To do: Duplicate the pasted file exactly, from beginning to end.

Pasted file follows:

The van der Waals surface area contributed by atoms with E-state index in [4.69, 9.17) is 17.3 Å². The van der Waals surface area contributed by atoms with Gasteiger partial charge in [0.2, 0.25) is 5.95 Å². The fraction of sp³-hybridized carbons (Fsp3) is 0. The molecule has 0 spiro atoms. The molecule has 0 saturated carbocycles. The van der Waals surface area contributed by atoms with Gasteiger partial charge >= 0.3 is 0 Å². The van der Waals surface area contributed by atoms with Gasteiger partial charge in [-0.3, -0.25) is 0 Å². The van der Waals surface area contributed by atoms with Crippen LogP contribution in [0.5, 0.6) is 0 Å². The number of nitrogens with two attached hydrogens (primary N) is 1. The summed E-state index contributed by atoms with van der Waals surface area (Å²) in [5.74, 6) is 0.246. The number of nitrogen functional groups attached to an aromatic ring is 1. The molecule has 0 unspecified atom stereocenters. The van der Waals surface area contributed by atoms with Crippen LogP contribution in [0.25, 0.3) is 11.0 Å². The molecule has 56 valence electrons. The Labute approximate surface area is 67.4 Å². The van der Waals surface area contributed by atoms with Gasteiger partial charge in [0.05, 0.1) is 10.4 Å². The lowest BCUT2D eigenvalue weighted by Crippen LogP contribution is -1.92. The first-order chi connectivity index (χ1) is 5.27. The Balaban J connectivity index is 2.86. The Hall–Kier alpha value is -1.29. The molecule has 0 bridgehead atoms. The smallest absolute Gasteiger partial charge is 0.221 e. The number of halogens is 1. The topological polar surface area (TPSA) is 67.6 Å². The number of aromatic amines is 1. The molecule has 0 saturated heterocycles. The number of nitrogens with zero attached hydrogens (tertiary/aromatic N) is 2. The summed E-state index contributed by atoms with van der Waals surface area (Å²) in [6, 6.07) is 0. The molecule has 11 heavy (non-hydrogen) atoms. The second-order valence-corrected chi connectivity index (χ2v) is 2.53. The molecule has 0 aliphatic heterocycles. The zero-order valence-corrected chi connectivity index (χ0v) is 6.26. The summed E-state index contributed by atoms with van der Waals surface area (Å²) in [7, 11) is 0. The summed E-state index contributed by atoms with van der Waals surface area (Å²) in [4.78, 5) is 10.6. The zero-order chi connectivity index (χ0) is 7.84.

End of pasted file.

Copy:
The van der Waals surface area contributed by atoms with E-state index in [4.69, 9.17) is 17.3 Å². The van der Waals surface area contributed by atoms with Gasteiger partial charge in [0.2, 0.25) is 5.95 Å². The fraction of sp³-hybridized carbons (Fsp3) is 0. The molecule has 0 spiro atoms. The molecule has 0 saturated carbocycles. The van der Waals surface area contributed by atoms with Gasteiger partial charge >= 0.3 is 0 Å². The van der Waals surface area contributed by atoms with Gasteiger partial charge in [-0.3, -0.25) is 0 Å². The van der Waals surface area contributed by atoms with Crippen LogP contribution in [0.5, 0.6) is 0 Å². The number of nitrogens with two attached hydrogens (primary N) is 1. The summed E-state index contributed by atoms with van der Waals surface area (Å²) in [5.74, 6) is 0.246. The number of nitrogen functional groups attached to an aromatic ring is 1. The molecule has 0 unspecified atom stereocenters. The van der Waals surface area contributed by atoms with Crippen LogP contribution in [0.25, 0.3) is 11.0 Å². The molecule has 56 valence electrons. The Labute approximate surface area is 67.4 Å². The van der Waals surface area contributed by atoms with Gasteiger partial charge in [0.05, 0.1) is 10.4 Å². The lowest BCUT2D eigenvalue weighted by Crippen LogP contribution is -1.92. The first-order chi connectivity index (χ1) is 5.27. The Balaban J connectivity index is 2.86. The Hall–Kier alpha value is -1.29. The molecule has 0 bridgehead atoms. The smallest absolute Gasteiger partial charge is 0.221 e. The number of halogens is 1. The topological polar surface area (TPSA) is 67.6 Å². The number of aromatic amines is 1. The molecule has 0 saturated heterocycles. The number of nitrogens with zero attached hydrogens (tertiary/aromatic N) is 2. The summed E-state index contributed by atoms with van der Waals surface area (Å²) in [6, 6.07) is 0. The molecule has 11 heavy (non-hydrogen) atoms. The second-order valence-corrected chi connectivity index (χ2v) is 2.53. The molecule has 0 aliphatic heterocycles. The zero-order valence-corrected chi connectivity index (χ0v) is 6.26. The summed E-state index contributed by atoms with van der Waals surface area (Å²) in [7, 11) is 0. The summed E-state index contributed by atoms with van der Waals surface area (Å²) in [4.78, 5) is 10.6. The zero-order chi connectivity index (χ0) is 7.84.